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The use of AI in autonomous vehicles or in medical technology usually requires some level of interpretability. In addition to meeting safety requirements, interpretability can also help to reveal and address model insufficiencies during development and deployment. For example, a radiologist could use the explanation of an AI’s decision for judging its trustworthiness in making a diagnosis.
However, understanding the decision-making process of modern deep neural networks (DNNs) can be challenging. A common approach in computer vision is to produce saliency maps which highlight regions in the image relevant to the prediction. However, these explainability methods are prone to error and often difficult to interpret through visual inspection . In recent years, there have been increasing efforts in explaining models in a human-interpretable way using high-level visual concepts (e.g. –).
What are visual concepts?
Concepts are defined as features in an image that are relevant for the classification task. For example, for traffic sign classification, the shape of a traffic sign, its color, or symbols could be defined as concepts (see Figure 1).
Concept-based models aim to predict such high-level concepts in an input image and use these concepts to classify the image. Concept Bottleneck Models , as an example for these types of models, consist of a concept and a task model. The concept model, usually a Convolutional Neural Network (CNN), outputs concept predictions based on an input image. The task model, e.g. a simple neural network for classification (Multi-Layer Perceptron, MLP), classifies the image based on the concept model output.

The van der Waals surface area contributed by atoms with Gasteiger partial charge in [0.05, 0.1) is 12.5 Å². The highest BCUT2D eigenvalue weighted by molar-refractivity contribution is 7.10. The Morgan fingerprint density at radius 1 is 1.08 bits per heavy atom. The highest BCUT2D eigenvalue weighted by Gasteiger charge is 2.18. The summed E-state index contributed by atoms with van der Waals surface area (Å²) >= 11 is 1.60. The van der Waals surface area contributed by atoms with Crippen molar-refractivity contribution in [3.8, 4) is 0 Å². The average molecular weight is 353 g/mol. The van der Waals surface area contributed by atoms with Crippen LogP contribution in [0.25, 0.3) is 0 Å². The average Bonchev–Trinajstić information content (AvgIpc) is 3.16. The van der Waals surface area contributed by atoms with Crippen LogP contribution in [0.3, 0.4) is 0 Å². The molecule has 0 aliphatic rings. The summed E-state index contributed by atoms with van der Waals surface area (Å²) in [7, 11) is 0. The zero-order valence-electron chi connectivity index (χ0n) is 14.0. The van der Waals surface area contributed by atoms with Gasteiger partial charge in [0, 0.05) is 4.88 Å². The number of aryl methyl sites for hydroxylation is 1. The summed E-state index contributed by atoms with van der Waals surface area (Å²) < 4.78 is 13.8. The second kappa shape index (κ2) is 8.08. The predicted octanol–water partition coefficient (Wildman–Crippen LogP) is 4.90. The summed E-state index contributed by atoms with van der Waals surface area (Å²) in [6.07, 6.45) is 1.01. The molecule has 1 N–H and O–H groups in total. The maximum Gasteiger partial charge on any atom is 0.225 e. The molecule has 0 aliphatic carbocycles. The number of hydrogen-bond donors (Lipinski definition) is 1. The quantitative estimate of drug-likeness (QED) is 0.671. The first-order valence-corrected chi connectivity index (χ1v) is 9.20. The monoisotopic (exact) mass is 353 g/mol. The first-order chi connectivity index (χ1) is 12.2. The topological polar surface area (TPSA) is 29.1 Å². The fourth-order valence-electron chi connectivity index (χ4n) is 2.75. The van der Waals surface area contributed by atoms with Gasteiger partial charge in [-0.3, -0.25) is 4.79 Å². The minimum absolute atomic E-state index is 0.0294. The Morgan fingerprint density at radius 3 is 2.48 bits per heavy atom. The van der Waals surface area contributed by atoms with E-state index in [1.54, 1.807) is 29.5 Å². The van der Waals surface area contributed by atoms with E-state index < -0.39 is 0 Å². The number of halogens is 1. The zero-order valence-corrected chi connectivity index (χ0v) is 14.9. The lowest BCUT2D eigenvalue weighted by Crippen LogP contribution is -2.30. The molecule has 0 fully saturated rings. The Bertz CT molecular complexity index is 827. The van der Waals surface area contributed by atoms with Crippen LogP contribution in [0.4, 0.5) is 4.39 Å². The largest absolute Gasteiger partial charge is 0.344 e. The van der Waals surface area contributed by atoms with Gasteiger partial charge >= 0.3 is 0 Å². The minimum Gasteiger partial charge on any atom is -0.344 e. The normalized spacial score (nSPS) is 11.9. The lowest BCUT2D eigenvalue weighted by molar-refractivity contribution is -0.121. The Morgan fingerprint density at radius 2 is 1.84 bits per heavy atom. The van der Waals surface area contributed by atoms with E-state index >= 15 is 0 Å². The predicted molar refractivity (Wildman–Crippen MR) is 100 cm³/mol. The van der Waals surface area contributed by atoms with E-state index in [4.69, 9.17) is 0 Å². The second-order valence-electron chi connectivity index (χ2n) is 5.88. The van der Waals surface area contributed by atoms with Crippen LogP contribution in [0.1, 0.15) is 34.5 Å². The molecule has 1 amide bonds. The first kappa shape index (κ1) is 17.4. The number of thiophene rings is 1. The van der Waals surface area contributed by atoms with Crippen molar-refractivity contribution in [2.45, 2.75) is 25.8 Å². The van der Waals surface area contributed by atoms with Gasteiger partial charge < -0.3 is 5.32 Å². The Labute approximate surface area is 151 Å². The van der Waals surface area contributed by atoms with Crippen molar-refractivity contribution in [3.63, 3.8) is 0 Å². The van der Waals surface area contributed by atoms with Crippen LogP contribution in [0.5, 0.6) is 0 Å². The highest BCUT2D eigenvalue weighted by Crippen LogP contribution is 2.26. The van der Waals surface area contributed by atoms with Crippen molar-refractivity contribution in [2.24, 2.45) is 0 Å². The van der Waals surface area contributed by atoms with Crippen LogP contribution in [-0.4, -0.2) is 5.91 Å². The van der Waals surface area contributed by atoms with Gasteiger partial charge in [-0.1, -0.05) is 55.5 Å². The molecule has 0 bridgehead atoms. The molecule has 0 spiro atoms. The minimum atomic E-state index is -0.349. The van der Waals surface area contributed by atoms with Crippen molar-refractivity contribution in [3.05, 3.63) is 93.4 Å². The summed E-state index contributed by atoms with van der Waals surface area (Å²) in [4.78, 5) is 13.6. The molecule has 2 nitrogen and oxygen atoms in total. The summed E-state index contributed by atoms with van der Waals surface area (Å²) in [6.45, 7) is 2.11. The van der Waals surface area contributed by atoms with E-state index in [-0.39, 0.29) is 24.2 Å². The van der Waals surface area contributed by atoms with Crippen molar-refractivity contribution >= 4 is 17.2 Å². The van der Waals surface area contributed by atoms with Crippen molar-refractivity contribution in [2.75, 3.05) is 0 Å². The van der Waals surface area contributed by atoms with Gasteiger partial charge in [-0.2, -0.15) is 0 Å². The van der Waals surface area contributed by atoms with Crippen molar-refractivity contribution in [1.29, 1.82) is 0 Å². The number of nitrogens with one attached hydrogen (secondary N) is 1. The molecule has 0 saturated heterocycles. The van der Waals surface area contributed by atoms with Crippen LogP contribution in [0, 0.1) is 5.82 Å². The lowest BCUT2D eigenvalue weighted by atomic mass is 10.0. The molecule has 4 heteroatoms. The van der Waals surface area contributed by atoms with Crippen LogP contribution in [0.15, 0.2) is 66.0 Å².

For traffic sign classification, the concept model would be trained to detect concepts like the shape, color, or numbers on the sign. The task model would then classify the traffic sign based on the detected concepts (see Figure 2).
The training of the concept model requires concept annotations in the form of binary labels, i.e. concept is "present" or "not present", for each defined concept and image. For complex concept-class relations, the task model can be trained on data. In a simpler case it can also be modeled by a domain expert with decision rules without any training. For example, one of the rules could be "If concept A, B, and C are present, the image should be classified as X."
Benefits of concept-based models
Concept-based models increase interpretability by making the decision-making process more transparent, while achieving a performance similar to standard image classification models . They give insights into which concepts are detected in the image, as well as which of these concepts, and in which combination, are relevant for the class prediction. This level of interpretability can help to reveal insufficiencies of the model in its decision-making process and provide transparency in accordance with common safety guidelines (e.g. EU AI Act ).
The intermediate concept layer not only offers interpretability, but also allows for intervention during deployment. Any changes made to the concept predictions will also influence the class prediction. Thereby, a domain expert could verify potentially incorrect concept predictions on challenging images, which in turn could prevent misclassification in the task model.